Love, Loss, Cancer & Advocacy

Nobody should suffer and die of a preventable cancer. And no family should have to watch helplessly as a beautiful life is cruelly consumed by an avoidable disease and then have to bear the nearly unbearable grief of that loss for the rest of their lives. 

On a summer evening in June 2021, I embraced Donna, my beautiful wife of 40 years, as she took her last breath. Having the love of your life die in your arms from cancer is not romantic. It is one of the most unimaginably awful, painful and traumatic events anyone should have to endure. It is having to bear the unbearable.

That's why I have become a hereditary cancer awareness and prevention advocate.

Because my wife died an untimely horrible and needless death, and because our daughter inherited the same BRCA2 mutation that I now know is so prevalent in her mom's family, I'm speaking up. I'm making it a personal mission to help prevent others from suffering like my wife did. (Although life-altering, my daughter has already courageously taken life-saving steps to reduce her cancer risk. Yes, hereditary cancer can strike young people. Being a previvor, she will be actively monitored for the other cancers associated with a BRCA2 mutation all her life.) 

Breaking the cycle of hereditary cancer in families takes a determined effort and courage.

If you find you have a mutation, please talk to your family and share what could be life-saving information. And sharing specific information is vital.
Without exact gene mutation information, doctors can be unsure of what to test for, and insurance companies are likely to deny requests for testing. With BRCA mutations alone, there are almost 5,000 pathogenic (cancer risk) variants and over 61,000 variants that are yet to be reviewed.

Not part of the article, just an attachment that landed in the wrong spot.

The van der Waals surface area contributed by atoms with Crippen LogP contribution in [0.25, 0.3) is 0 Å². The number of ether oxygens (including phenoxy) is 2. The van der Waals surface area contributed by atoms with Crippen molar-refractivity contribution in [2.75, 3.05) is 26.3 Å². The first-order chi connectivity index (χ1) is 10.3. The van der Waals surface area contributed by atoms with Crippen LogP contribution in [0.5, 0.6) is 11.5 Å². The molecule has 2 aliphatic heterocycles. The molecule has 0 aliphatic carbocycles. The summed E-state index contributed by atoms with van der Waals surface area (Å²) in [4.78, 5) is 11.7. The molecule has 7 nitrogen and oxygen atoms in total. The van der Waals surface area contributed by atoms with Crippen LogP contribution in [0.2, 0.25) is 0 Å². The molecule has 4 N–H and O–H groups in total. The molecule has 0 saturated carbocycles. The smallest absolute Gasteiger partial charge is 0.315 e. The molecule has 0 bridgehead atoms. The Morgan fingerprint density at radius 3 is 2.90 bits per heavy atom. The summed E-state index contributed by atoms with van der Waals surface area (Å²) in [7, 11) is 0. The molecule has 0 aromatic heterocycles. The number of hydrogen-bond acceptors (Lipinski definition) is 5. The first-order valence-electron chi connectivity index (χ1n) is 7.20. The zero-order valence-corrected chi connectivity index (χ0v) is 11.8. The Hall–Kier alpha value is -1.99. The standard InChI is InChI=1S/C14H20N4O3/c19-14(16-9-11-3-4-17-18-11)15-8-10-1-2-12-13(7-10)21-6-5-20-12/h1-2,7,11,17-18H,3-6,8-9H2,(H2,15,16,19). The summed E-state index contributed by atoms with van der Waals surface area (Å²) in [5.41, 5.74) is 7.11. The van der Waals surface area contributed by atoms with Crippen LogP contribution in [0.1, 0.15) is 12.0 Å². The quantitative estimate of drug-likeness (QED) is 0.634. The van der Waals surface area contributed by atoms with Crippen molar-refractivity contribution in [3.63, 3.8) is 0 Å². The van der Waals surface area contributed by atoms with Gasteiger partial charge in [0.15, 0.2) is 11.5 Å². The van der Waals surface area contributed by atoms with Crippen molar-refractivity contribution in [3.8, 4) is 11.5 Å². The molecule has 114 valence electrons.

And when there are different cancers in the family, and not just breast cancer, it can complicate getting tested for genetic mutations. In my wife's case, because of the different types of cancers in her family, she did not meet NCCN Guidelines until a relative's gene sequencing report connected the cancers.

Immediately, openly, emphatically, and persistently sharing any inherited genetic threats you might become aware of with all those who might share DNA could save a precious life. Sit down with parents, brothers, sisters, adult children, aunts, uncles, nieces, nephews, and cousins -- all of them need to know.

Hereditary cancer can strike at any age. However, there are many options for prevention and life-saving early detection of cancer if information gets shared. So, show up and speak up! With love, empathy, thoughtfulness, fierce compassion, and courage, nobody has to suffer and die of a preventable cancer!

Here are links to stories I've shared about my late wife's cancer nightmare and being an advocate.

An Individual Doesn't Get Cancer, a Family Does

Hereditary Cancer Changed Everything

Below you will find a link to numerous hereditary cancer resources to educate and empower all who may want to learn more about genetic causes of cancer. There you will find resources to help you learn how to get genetic testing should you have a family history of cancer and/or suspect hereditary cancer in your family. In addition, there are numerous links to material on how to openly and intelligently talk with your relatives about genetic mutations and hereditary cancer risks.

More hereditary cancer information and articles here.